As seen elsewhere in the photonics industry, biomedical optics, particularly microscopy, endoscopy and skin treatment, as well as photovoltaics are all major areas in India’s growing photonics map. Optical computing, defense, new materials for sensors and devices
are also sectors to watch in the country.
On the whole, India’s pho – tonics companies are clustered around universities and research institutes, which are in Bangalore, Cochin and Hyderabad, all in southern India. With only about 24 photonics companies in the country, employing about 200 engineers and between 800 and 1000 technicians/ operators, jobs still are limited in the industry.
Arguably the biggest home-grown photonics players are SFO Technologies of Cochin, Sterlite Optical Technologies Ltd. Of Pune, Tejas Networks India Ltd. And Optocircuits India) Ltd., both of Bangalore, and Kwality Photonics Pvt. Ltd. Of Hyderabad. These companies, as well as India’s industry as a whole, benefit from proximity to important Indian Ocean trade routes, providing vital links to Africa, East Asia, Europe and the Americas.
SFO Technologies, part of the NeST Group, operates in software development, hardware manufacturing optoelectronics fiber optics and broadband solutions Dr. Suresh Nair, chief technology officer for the NeST Group and executive council member of the Optical Society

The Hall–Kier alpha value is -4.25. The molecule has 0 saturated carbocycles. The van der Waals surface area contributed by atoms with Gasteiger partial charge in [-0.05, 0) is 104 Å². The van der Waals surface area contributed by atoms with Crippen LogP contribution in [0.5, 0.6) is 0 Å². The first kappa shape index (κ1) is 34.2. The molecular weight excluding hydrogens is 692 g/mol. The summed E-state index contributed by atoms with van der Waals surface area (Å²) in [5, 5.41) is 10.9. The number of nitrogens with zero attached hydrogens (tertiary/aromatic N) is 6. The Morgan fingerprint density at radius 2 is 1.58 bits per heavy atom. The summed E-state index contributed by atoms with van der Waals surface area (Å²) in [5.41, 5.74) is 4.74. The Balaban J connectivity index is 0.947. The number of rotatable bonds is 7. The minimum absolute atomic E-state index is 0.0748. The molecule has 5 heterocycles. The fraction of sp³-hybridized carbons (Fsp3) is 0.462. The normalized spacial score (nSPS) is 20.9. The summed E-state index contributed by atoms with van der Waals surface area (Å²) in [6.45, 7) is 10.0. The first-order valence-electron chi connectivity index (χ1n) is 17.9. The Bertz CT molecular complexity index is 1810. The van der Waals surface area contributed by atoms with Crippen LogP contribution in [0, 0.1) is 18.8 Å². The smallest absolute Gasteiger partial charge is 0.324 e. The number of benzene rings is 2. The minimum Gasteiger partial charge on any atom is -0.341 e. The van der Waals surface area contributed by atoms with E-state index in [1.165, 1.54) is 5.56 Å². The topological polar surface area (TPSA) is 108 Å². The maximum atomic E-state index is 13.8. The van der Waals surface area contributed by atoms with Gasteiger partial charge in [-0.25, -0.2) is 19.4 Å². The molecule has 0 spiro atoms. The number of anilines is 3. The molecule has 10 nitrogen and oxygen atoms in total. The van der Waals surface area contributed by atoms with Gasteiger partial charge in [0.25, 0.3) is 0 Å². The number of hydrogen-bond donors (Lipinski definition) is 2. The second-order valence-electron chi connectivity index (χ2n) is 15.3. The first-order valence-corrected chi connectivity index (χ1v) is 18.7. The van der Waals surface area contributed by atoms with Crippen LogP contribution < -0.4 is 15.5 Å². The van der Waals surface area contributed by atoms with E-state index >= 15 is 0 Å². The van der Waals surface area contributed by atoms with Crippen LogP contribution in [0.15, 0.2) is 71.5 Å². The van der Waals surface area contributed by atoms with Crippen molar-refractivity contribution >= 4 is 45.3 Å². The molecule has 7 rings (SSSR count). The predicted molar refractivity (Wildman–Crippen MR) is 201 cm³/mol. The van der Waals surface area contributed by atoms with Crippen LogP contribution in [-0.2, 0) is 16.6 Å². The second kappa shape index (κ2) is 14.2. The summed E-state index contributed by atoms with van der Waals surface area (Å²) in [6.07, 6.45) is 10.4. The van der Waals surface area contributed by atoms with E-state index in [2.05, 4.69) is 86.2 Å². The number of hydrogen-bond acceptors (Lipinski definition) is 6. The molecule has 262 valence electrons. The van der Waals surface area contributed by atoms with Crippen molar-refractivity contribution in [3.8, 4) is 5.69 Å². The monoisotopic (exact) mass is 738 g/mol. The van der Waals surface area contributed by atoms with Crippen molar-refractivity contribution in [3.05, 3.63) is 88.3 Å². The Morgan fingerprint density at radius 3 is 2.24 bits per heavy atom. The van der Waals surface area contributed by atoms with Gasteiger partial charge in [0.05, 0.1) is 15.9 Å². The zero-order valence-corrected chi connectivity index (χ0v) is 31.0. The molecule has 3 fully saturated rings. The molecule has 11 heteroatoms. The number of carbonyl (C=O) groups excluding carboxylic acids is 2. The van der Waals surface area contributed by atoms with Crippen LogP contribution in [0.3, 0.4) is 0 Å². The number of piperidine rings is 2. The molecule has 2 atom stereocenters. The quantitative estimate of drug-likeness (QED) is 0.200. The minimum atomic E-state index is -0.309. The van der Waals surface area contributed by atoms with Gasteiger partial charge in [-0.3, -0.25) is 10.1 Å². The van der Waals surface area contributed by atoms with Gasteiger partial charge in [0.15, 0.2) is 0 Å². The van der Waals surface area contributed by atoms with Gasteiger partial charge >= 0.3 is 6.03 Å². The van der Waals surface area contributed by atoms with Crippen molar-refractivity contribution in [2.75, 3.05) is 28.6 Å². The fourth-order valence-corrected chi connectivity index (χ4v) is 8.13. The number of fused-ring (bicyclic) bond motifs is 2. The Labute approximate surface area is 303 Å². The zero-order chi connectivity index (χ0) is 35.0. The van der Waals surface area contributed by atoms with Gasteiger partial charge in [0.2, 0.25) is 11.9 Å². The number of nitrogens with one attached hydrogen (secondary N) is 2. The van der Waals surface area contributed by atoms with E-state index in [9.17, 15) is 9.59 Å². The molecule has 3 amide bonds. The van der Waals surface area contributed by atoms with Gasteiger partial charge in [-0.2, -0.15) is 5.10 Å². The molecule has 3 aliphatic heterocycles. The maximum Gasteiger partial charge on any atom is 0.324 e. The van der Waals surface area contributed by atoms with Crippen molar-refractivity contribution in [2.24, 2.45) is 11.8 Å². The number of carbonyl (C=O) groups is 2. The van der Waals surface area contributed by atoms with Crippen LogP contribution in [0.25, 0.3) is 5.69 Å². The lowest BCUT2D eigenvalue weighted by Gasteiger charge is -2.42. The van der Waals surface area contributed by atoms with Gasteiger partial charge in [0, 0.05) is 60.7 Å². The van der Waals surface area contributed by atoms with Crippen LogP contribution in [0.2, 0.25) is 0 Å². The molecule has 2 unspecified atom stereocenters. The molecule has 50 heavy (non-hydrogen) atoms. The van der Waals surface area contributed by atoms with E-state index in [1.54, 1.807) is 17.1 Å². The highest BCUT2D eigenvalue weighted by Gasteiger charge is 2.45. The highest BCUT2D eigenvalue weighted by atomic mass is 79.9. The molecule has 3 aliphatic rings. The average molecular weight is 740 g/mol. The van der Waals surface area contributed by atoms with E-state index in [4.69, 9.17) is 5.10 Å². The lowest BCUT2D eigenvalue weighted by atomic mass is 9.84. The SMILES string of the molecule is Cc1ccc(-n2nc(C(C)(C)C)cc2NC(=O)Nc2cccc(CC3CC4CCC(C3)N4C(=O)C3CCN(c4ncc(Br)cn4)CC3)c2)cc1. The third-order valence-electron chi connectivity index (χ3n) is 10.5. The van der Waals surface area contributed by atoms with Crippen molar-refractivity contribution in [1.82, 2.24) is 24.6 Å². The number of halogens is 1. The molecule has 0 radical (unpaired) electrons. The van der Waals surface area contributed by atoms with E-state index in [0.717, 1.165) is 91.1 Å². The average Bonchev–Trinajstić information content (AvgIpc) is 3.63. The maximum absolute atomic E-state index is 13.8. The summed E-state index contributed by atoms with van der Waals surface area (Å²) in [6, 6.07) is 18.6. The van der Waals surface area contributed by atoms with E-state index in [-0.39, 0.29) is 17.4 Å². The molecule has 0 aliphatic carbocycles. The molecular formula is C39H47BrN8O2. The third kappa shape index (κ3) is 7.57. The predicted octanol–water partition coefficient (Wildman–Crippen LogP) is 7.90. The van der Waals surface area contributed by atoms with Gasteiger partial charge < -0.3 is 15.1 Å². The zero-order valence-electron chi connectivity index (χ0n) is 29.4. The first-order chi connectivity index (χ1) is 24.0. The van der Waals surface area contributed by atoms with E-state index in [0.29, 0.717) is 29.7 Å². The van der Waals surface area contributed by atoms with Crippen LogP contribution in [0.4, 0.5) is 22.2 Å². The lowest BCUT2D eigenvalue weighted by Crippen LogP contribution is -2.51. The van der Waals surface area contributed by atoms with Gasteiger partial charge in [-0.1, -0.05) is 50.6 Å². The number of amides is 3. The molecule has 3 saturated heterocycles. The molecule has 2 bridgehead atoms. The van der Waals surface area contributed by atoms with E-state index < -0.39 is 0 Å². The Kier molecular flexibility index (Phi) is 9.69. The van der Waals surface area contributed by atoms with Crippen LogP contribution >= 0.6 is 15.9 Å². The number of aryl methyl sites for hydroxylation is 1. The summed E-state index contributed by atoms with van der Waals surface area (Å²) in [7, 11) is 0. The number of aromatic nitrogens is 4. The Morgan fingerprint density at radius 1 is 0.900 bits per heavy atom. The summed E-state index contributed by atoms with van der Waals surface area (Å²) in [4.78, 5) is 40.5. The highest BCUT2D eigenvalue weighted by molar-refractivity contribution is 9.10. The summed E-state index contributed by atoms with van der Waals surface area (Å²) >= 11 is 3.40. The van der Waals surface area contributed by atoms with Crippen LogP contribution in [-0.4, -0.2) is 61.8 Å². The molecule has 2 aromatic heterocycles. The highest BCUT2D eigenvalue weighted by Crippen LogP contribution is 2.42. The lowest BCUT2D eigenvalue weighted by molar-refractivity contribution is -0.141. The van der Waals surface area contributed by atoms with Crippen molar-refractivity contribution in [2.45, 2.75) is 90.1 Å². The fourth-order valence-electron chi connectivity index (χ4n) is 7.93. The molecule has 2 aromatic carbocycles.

of India (OSI), attributes the company’s success to the high-level tech -nical skill of its staff and to its ability to communicate in English.
Vijaya Kumar Gupta Kopuri, managing director of LED manufacturer Kwality Photonics, agrees. “India offers a huge market as well as a massive workforce, both at the factory floor and engineering level. This is a great advantage for Indian firms.” Besides the country’s domestic companies, India is home to the design centers of global companies such as US giant IPG Photonics Corp. of Oxford, Mass., the French-formed Alcatel- Lucent, Honeywell, Cisco, Cienna, Tyco Electronics and Alphion, to name a few.